‘How do asset managers approach investment stewardship and to what degree do they factor in environmental, social, and governance (ESG) considerations?’ That’s the question posed by BlackRock in a new 18-page viewpoint document called The Investment Stewardship Ecosystem. “For BlackRock, the answers are inseparable from our role as a fiduciary to our clients’ assets. Our mission is to create a better financial future for our clients and our number one focus is on generating long-term sustainable performance.”
CalSTRS’ Chief Investment Officer Chris Ailman has said the giant Californian fund is to review its holdings of private prison firms. He told the Investment Committee last week that it would determine if the $224bn fund should divest from the companies’ stock and bonds. He added he sought to find out if prison operators were violating CalSTRS’s human rights risk factor.
Bumper bonus payments are driving CEO pay in Australia to record highs, the Australian Council of Superannuation Investors (ACSI) has revealed in its latest CEO Pay Report. Reported pay for ASX100 CEOs is the highest it has been in the 17-year-long history of the survey, with the median bonus awarded at 70.5% of the maximum entitlement.
The FAIRR (Farm Animal Investment Risk & Return) investor network has begun the next phase of a shareholder engagement with global retailers and food manufacturers – targeting food giants such as Walmart, Kraft Heinz and Amazon (as owners of Whole Foods) to transition their product portfolios to reduce emissions and water intensity, while maintaining adequate food security, “in accordance with TCFD guidelines” [Taskforce for Climate-related Financial Disclosures].
KBC Asset Management NV and National Elevator Industry Pension Fund have been named co-class representatives in a class action against Twitter, according to law firm Robbins Geller. Judge Jon S. Tigar of the US District Court for the Northern District of California has certified a class of investors who purchased Twitter stock between February 6-July 28 2015. The case alleges that Twitter and former top executives violated the Securities Exchange Act by “concealing declining user engagement and user growth during the class period, misleading investors and causing the stock to trade at artificially inflated prices”.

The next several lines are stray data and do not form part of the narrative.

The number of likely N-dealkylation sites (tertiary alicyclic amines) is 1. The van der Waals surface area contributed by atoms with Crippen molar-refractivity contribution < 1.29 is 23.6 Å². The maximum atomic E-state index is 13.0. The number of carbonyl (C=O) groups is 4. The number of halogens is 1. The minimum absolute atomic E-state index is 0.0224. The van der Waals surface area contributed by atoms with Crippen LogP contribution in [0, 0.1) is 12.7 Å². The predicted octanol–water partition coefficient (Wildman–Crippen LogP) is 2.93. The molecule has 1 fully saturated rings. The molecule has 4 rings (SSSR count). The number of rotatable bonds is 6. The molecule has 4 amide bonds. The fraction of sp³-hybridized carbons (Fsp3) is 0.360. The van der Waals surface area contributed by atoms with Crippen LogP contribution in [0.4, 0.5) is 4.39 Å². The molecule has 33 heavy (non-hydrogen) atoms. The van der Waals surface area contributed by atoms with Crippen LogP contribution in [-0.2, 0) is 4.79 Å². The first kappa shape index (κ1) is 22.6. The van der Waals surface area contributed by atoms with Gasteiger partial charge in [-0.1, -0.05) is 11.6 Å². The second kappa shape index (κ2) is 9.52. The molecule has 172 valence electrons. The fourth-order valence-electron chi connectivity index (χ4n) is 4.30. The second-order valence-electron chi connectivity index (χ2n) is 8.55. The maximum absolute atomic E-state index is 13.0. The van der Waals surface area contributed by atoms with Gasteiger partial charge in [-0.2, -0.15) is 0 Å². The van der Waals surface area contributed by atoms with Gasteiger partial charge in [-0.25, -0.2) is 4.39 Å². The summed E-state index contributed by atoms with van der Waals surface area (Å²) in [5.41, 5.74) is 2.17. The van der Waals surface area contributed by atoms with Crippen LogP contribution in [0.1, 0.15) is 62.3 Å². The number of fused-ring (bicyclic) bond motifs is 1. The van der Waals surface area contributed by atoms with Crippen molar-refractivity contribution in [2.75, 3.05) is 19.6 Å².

Ecuador’s highest court has upheld a $9.5bn judgment against oil giant Chevron for causing decades of harm to rainforests and indigenous people. Texaco, now part of Chevron, extracted more than 1bn barrels (1 barrel = 160 litres) of oil from Ecuador and caused oil spills that contaminated groundwater in indigenous communities in the Amazon. Chevron argued that a 1998 agreement signed between Texaco and Ecuador after a $40m cleanup cleared it of responsibility. While the plaintiffs held that the ruling was a step towards securing compensation for indigenous communities, other sources say the constitutional court decision is largely symbolic and that Ecuador would face obstacles pursuing the firm’s assets in foreign courts.
The Commodity Futures Trading Commission (CFTC), the US regulatory agency, has responded to the Vatican’s criticism of derivatives. CFTC Chairman Christopher Giancarlo and Chief Economist Bruce Tuckman addressed specific criticism of credit default swaps contained within a Vatican ‘Bollettino’ last may called ‘Oeconomicae et Pecuniariae Quaestiones: Considerations for an Ethical Discernment Regarding Some Aspects of the Present Economic Financial System’.
The Investor Responsibility Research Center Institute, the nonprofit research organization, says it has selected the John L. Weinberg Center for Corporate Governance at the University of Delaware as its successor organization. The Weinberg Center will receive a grant from IRRCi in excess of $1m as part of the move – enabling it to expand its environmental, social, corporate governance and capital market research.